Three tons of space debris, possibly an old rocket, is approaching the Moon. The effect will create a large and eternal hole.
On Friday, the remnants of the rocket hit the back of the moon at a speed of about 9,300 kilometers per hour. Since it’s the back that’s been hit, it will take weeks or months to get satellite images that can show the crater made by the scrap.
It was discussed who is responsible for the remains of the missile.
Experts believe it was part of a rocket that China launched into space several years ago. But Chinese officials are skeptical that it is their space junk that has been floating in space for many years.
Regardless of the origin – the object that scientists can see today will make a hole of 10-20 meters and send lunar dust hundreds of kilometers above the barren surface of the moon.
Forgot the junk
It is relatively easy to track space debris in the low lane. There is a lot of trash floating around the ground itself. These parts can be a major problem because critical equipment is at risk of damage. If a satellite hits the shrapnel, it will be destroyed and even dangerous garbage.
Most debris in the atmosphere burns up due to the friction created by air resistance, but some space debris can hover for more than 100 years around the Earth.
Objects captured from above in space pose no danger and most people forget about them. There are only a few interested people who follow the remains of human activities.
It was mathematician and physicist Bill Gray who discovered in January that the remnant had a path to the moon. Gray created software that professional and amateur astronomers around the world use to track asteroids, minor planets, comets — and other things.
SpaceX or China?
It was initially believed that the scrap originated from a Falcon 9 rocket from the private space company SpaceX, owned by Tesla founder Elon Musk. But in February, Gray corrected the information and said the UFO may not have been from SpaceX after all.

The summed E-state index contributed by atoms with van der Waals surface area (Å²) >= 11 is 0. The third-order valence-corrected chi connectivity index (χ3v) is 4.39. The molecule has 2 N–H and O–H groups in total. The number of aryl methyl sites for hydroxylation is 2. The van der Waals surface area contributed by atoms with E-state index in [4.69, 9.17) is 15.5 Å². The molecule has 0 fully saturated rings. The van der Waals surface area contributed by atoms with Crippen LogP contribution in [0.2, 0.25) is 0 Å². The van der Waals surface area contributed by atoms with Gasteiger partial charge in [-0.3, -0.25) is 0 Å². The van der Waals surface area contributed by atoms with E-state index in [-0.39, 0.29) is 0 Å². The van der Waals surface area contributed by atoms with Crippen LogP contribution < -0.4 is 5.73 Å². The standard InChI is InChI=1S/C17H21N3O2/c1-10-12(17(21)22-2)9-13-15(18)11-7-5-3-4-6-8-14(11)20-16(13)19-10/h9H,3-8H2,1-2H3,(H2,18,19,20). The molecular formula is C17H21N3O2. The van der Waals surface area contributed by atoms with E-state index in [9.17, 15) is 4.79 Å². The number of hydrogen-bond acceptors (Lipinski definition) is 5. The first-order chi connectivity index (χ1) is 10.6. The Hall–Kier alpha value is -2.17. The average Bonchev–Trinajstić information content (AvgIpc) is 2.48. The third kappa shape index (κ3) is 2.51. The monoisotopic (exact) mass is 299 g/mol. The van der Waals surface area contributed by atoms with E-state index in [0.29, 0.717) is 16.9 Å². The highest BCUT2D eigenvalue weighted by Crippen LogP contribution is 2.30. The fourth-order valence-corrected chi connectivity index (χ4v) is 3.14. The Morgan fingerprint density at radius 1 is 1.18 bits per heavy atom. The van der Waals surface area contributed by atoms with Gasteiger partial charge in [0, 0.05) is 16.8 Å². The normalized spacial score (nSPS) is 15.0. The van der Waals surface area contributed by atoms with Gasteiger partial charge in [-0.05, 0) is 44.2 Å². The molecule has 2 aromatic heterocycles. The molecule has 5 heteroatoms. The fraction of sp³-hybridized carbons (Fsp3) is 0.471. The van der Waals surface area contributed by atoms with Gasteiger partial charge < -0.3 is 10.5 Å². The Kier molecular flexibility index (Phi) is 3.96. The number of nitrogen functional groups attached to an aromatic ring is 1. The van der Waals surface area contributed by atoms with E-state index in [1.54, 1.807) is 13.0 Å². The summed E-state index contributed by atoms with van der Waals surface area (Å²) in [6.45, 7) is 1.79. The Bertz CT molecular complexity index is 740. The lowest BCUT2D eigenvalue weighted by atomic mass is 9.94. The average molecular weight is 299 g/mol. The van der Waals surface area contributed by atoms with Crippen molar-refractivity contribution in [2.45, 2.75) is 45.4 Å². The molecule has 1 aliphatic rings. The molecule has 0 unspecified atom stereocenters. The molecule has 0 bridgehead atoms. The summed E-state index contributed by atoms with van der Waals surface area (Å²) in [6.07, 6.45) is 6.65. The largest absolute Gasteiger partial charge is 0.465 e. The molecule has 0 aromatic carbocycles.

Gray thinks the remains are likely from a Chinese launch in 2014. China then sent a capsule sample to the moon and back. But Chinese officials deny that it came from, and say that the missile parts re-entered Earth’s atmosphere and burned.
But scrap scraps may also originate from another Chinese mission to the Moon in 2020.
The US Space Command, which monitors space debris in low Earth orbit, cannot confirm the country of origin of the object that will now collide with the Moon.
– Our mission is to observe the objects closest to Earth, said a spokesperson.
Gray believes he has become more confident in his case.
“I’ve learned that it’s wise to be a little more careful, but I don’t really see that it could be anything else,” he says.
The effect will be the same
This assessment is supported by Jonathan McDowell of Harvard University and the Smithsonian Center for Astrophysics, but adds that no matter where the objects come from, the effect will be the same.
The collision will leave a crater on the moon’s surface.
The moon already contains countless craters, some as far as 2,500 km.
With little or no real atmosphere, the Moon is unprotected from the constant blowouts of meteors and asteroids — or the accidental hits from spacecraft remnants, including a few crashes on purpose for the sake of science.
Without weather, there is no erosion, so these pits last forever.
You won’t be able to see the accident
What enthusiasts and experts are feeling most right now is that they won’t be able to see the collapse itself because it’s happening on the back of the moon.
“I had long hoped that something big would hit the moon, and it would happen near the moon and at a time when we could actually follow it,” says Gray.
He says it doesn’t really matter what nationality the junk is.
Nobody particularly cares what they do with the trash in the far lanes, says Gray.
However, McDowell believes it is time to take on more responsibility.
We are now at a time when many countries and private companies are exploring space and leaving things behind. McDowell thinks it’s time to start tracking that.
– And today, he adds, nobody really keeps track.
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